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Yahoo the whistleblower Internet giant gave China details of writer
[February 10, 2006]

Yahoo the whistleblower Internet giant gave China details of writer

(Daily Mail Via Thomson Dialog NewsEdge)INTERNET firm Yahoo was last night accused of caving in to China's secret police in the interests of profits.

The search engine supplied Beijing with the web and email details of a writer who was subsequently jailed for eight years for 'subverting state power', it emerged.

Li Zhin's only crimes were to write an online article criticising corruption among local government officials and to fill in an application to join the dissident China Democracy Party - a stern critic of the communist authorities.

Yesterday, a respected international media watchdog claimed that Mr Li, a 35-year- old former civil servant, could not have been jailed without Yahoo's cooperation with Chinese public security agents.

The group Reporters Without Borders said 81 journalists and authors are in prison in China for criticising the government as they try to lift the bamboo curtain on the Internet.

They include 37-year-old journalist Shi Tao, who was jailed for ten years last April for 'divulging state secrets abroad'.

Mr Shi, who worked for Beijing's Contemporary Business News, emailed newspapers and television stations around the world the text of a government message sent to Chinese newspaper editors warning them not to report demonstrations on the 15th anniversary of the Tiananmen Square massacre.

The latest Yahoo revelation came a week after Google was caught in the middle of a free speech row after it was revealed that it colluded with Chinese authorities to censor access to the Internet. The world's two biggest search engines, who both have their Chinese language operations based in Hong Kong, deny access to websites which the communist government deems unsuitable.

Rapidly-expanding China is the second-biggest Internet market in the world after the U.S.

Yahoo last year earned GBP 1.15billion. Google earned less - GBP 800million - but is growing so fast that its market value of GBP68billion is twice as big as Yahoo's.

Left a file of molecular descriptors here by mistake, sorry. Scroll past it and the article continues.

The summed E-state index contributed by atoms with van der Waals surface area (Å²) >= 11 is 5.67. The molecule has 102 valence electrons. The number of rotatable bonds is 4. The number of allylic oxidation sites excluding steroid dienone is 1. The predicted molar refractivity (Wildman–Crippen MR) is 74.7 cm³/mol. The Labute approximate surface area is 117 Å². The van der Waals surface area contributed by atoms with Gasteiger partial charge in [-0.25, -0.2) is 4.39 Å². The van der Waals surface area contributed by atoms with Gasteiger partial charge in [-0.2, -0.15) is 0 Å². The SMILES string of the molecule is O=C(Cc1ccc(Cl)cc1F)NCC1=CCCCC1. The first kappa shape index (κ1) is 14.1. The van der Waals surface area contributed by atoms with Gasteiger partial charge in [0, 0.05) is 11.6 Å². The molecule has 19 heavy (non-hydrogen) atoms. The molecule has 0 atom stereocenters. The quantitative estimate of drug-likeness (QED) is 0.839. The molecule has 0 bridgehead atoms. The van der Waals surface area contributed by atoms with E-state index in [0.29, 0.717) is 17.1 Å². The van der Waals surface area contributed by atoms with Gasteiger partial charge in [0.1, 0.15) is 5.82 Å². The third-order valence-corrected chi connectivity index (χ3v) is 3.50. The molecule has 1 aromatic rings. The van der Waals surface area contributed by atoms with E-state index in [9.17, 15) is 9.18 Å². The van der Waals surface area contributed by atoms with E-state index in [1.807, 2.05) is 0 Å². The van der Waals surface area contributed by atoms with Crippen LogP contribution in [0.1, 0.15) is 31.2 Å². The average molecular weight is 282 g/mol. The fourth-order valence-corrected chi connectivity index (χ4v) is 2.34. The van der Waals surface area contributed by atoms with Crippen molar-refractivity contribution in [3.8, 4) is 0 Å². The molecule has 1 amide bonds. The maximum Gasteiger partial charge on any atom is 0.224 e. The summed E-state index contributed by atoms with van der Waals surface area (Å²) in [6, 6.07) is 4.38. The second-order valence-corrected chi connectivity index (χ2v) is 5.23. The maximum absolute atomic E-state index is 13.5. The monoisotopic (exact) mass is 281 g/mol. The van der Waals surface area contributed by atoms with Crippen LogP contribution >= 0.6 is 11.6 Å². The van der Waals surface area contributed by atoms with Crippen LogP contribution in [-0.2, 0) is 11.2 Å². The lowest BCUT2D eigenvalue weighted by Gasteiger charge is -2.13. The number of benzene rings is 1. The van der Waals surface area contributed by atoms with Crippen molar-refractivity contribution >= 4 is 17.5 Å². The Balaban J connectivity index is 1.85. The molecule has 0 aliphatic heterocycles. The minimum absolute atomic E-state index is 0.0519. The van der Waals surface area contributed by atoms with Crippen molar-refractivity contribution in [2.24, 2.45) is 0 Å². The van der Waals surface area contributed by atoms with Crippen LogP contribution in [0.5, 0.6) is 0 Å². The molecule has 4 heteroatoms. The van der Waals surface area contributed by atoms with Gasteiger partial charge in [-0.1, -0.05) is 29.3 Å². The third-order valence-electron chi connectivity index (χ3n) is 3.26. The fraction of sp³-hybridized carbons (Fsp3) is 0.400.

Critics accused both web companies of betraying the Internet's principles of freedom of information and expression in favour of potential profits in the Far East.

Reporters Without Borders said: 'We were sure the case of Shi Tao, who was jailed on the basis of Yahoo-supplied data, was not the only one.

'Now we know Yahoo works regularly and efficiently with the Chinese police.

'The firm says it simply responds to requests from the authorities for data without ever knowing what it will be used for. But this argument no longer holds water.

'Yahoo certainly knew it was helping to arrest political dissidents and journalists, not just ordinary criminals.

'The company must answer for what it is doing.' Yahoo and Google have been invited to attend a U.S. Congressional-hearing nextWednesday into the ethical responsibilities of Internet firms.

Yahoo spokesman Mary Osako said the company was looking into the allegations.

She said: 'Governments are not required to inform service providers why they are seeking certain information and typically do not do so.' She added that Yahoo believes the Internet has a positive influence in China by opening the country to outside influences.

In December, Microsoft shut down a blog (an online diary) at MSN Spaces on Chinese government orders.

China is also trying to limit what news its 1.3billion inhabitants can access. A notice issued to Chineselanguage websites by the Beijing Internet Propaganda Management Office this week listed media sites it said were carrying unlawful information.

It warned: 'Do not use what they report on political news.' Several editors have been sacked for ignoring the edict.

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